Health feature: Genevieve Smyth – RCOT
Last month we released a short film for healthcare professionals on supporting disabled people to be active. The film introduces the urgent case for change so more disabled people can reap physical and mental health benefits of being active. Over the coming months, we are featuring a series of health Q and A articles from key leaders in health, and their calls for action for disabled people. Our latest article comes from Genevieve Smyth, Professional Advisor at the Royal College of Occupational Therapists (RCOT), and one of our film contributors.
Today, Genevieve talks about physical activity being an effective clinical intervention, and the importance of collaboration in supporting more disabled people to be more active.
From a health perspective, what barriers and challenges impact disabled people’s ability to be active?
I actually want to start by stating that taking part in normal everyday activities is a really important part of self-management and a vital tool in enabling people to be independent and have a good quality of life. I was recently part of Activity Alliance's short film for healthcare professionals on how to support disabled people to be active. The video looks at how beneficial activity can be. Occupational therapists have a key role to play by empowering people to manage their own health and wellbeing.
There is no one answer to your question and there are lots of interdependent factors at play. The first thing I would look at is the physical environment that person is in which is stopping them getting involved in the activity that they want to do. This includes the way people’s homes are designed that make it physically difficult to get out. It also includes problems getting to the place where the activity is being held. For example, sometimes there may not be any public transport or even disabled access to that area – especially if a person lives in a rural location, where transport can be very limited.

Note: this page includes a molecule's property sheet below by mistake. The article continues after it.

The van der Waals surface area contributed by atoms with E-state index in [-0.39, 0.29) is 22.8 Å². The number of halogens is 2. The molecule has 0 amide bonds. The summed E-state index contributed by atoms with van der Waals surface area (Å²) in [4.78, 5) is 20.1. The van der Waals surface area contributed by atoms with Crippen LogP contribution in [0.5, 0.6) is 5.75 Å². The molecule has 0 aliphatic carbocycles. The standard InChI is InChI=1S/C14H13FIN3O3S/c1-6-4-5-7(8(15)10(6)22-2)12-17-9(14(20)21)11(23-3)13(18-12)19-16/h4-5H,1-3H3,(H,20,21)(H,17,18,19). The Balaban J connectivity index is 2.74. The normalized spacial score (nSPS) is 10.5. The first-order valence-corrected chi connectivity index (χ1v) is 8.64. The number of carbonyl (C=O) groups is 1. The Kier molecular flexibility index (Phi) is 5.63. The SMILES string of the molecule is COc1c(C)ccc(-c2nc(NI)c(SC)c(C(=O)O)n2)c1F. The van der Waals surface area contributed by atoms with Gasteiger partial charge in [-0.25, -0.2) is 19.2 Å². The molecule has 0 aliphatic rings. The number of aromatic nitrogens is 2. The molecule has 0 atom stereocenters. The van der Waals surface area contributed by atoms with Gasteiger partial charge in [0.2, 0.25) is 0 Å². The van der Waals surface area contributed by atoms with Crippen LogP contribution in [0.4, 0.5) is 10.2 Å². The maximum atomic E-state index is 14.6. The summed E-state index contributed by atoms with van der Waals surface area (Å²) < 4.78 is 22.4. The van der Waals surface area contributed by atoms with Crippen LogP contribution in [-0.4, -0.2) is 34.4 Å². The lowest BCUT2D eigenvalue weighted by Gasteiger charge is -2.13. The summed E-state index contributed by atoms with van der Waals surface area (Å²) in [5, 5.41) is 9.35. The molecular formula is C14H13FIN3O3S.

I think it’s really important to remember, and this sometimes gets lost that, there is lots of physical activity that people can do which is completely free such as walking or bowls. That said, in today’s society exercise on some level has become socially endorsed with many people feeling social pressure or that the only way to exercise is to go to the gym. Gym fees can be really expensive, so it puts it out of reach for a lot of people. In addition, the physical activity itself is not always graded or adjusted to make it accessible so it’s not pitched in a way that makes it accessible to people with a wide range of different abilities.
Underpinning all of this are the attitudes towards exercise that disabled people face. Some of that is around healthcare professionals not even considering that disabled people want to get involved in sport. Prejudice can crop up when the person accesses an activity and face stigma, discrimination and is treated unfairly in some way. These barriers are societal in nature and hopefully Activity Alliance’s health video helps to address this.
What is the RCOTs’ advice to occupational therapists on working to address these barriers?
As a profession, we need to focus on what we are good at and trained in – that is environmental adaptation and activity analysis. Environmental adaptation includes considering how to adapt people’s physical environment to help people become more physically active. Activity analysis means looking at the chosen activity and assessing with the person how it can be made to be more accessible for them. A great example of this is Allastair - he went on to win a gold in the special Olympic in cycling. You can watch his story below.